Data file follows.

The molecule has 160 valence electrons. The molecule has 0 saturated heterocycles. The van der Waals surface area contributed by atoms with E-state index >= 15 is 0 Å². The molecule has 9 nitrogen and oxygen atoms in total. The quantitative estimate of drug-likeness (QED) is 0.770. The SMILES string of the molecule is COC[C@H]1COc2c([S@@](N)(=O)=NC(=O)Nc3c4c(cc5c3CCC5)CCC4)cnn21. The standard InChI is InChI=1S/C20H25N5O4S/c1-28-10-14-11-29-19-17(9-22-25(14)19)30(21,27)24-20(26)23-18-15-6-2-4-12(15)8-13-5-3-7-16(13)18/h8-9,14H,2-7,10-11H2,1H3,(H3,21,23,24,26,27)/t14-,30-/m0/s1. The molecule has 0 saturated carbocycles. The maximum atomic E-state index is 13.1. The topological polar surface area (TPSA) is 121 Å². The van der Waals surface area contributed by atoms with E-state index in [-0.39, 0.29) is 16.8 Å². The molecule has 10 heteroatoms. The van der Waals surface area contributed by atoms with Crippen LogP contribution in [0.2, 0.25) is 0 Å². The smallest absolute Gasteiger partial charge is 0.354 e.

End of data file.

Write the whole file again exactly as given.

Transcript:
The molecule has 160 valence electrons. The molecule has 0 saturated heterocycles. The van der Waals surface area contributed by atoms with E-state index >= 15 is 0 Å². The molecule has 9 nitrogen and oxygen atoms in total. The quantitative estimate of drug-likeness (QED) is 0.770. The SMILES string of the molecule is COC[C@H]1COc2c([S@@](N)(=O)=NC(=O)Nc3c4c(cc5c3CCC5)CCC4)cnn21. The standard InChI is InChI=1S/C20H25N5O4S/c1-28-10-14-11-29-19-17(9-22-25(14)19)30(21,27)24-20(26)23-18-15-6-2-4-12(15)8-13-5-3-7-16(13)18/h8-9,14H,2-7,10-11H2,1H3,(H3,21,23,24,26,27)/t14-,30-/m0/s1. The molecule has 0 saturated carbocycles. The maximum atomic E-state index is 13.1. The topological polar surface area (TPSA) is 121 Å². The van der Waals surface area contributed by atoms with E-state index in [-0.39, 0.29) is 16.8 Å². The molecule has 10 heteroatoms. The van der Waals surface area contributed by atoms with Crippen LogP contribution in [0.2, 0.25) is 0 Å². The smallest absolute Gasteiger partial charge is 0.354 e.